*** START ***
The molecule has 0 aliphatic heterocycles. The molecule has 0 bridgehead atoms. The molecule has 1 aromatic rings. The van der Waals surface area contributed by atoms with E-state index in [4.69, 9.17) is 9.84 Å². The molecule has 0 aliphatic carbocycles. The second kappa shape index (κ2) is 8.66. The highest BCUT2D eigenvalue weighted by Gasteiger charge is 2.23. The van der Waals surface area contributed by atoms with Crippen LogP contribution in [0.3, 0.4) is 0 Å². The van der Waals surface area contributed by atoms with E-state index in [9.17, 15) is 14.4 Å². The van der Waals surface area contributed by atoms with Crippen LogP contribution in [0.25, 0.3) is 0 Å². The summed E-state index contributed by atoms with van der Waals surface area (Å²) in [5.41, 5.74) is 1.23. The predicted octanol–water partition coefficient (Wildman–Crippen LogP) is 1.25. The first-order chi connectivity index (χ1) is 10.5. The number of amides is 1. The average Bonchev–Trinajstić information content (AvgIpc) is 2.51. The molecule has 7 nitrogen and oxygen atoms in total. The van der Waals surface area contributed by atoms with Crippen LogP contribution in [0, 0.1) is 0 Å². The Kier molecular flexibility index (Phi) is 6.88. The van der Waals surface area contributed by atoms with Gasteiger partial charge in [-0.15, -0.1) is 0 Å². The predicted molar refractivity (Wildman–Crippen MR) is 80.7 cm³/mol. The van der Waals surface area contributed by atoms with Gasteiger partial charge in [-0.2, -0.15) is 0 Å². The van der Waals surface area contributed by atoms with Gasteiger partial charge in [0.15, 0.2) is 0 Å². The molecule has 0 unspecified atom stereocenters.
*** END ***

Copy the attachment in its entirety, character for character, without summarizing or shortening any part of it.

The molecule has 0 aliphatic heterocycles. The molecule has 0 bridgehead atoms. The molecule has 1 aromatic rings. The van der Waals surface area contributed by atoms with E-state index in [4.69, 9.17) is 9.84 Å². The molecule has 0 aliphatic carbocycles. The second kappa shape index (κ2) is 8.66. The highest BCUT2D eigenvalue weighted by Gasteiger charge is 2.23. The van der Waals surface area contributed by atoms with Crippen LogP contribution in [0.3, 0.4) is 0 Å². The van der Waals surface area contributed by atoms with E-state index in [9.17, 15) is 14.4 Å². The van der Waals surface area contributed by atoms with Crippen LogP contribution in [0.25, 0.3) is 0 Å². The summed E-state index contributed by atoms with van der Waals surface area (Å²) in [5.41, 5.74) is 1.23. The predicted octanol–water partition coefficient (Wildman–Crippen LogP) is 1.25. The first-order chi connectivity index (χ1) is 10.5. The number of amides is 1. The average Bonchev–Trinajstić information content (AvgIpc) is 2.51. The molecule has 7 nitrogen and oxygen atoms in total. The van der Waals surface area contributed by atoms with Crippen LogP contribution in [0, 0.1) is 0 Å². The Kier molecular flexibility index (Phi) is 6.88. The van der Waals surface area contributed by atoms with Gasteiger partial charge in [-0.15, -0.1) is 0 Å². The predicted molar refractivity (Wildman–Crippen MR) is 80.7 cm³/mol. The van der Waals surface area contributed by atoms with Gasteiger partial charge in [-0.2, -0.15) is 0 Å². The van der Waals surface area contributed by atoms with Gasteiger partial charge in [0.15, 0.2) is 0 Å². The molecule has 0 unspecified atom stereocenters.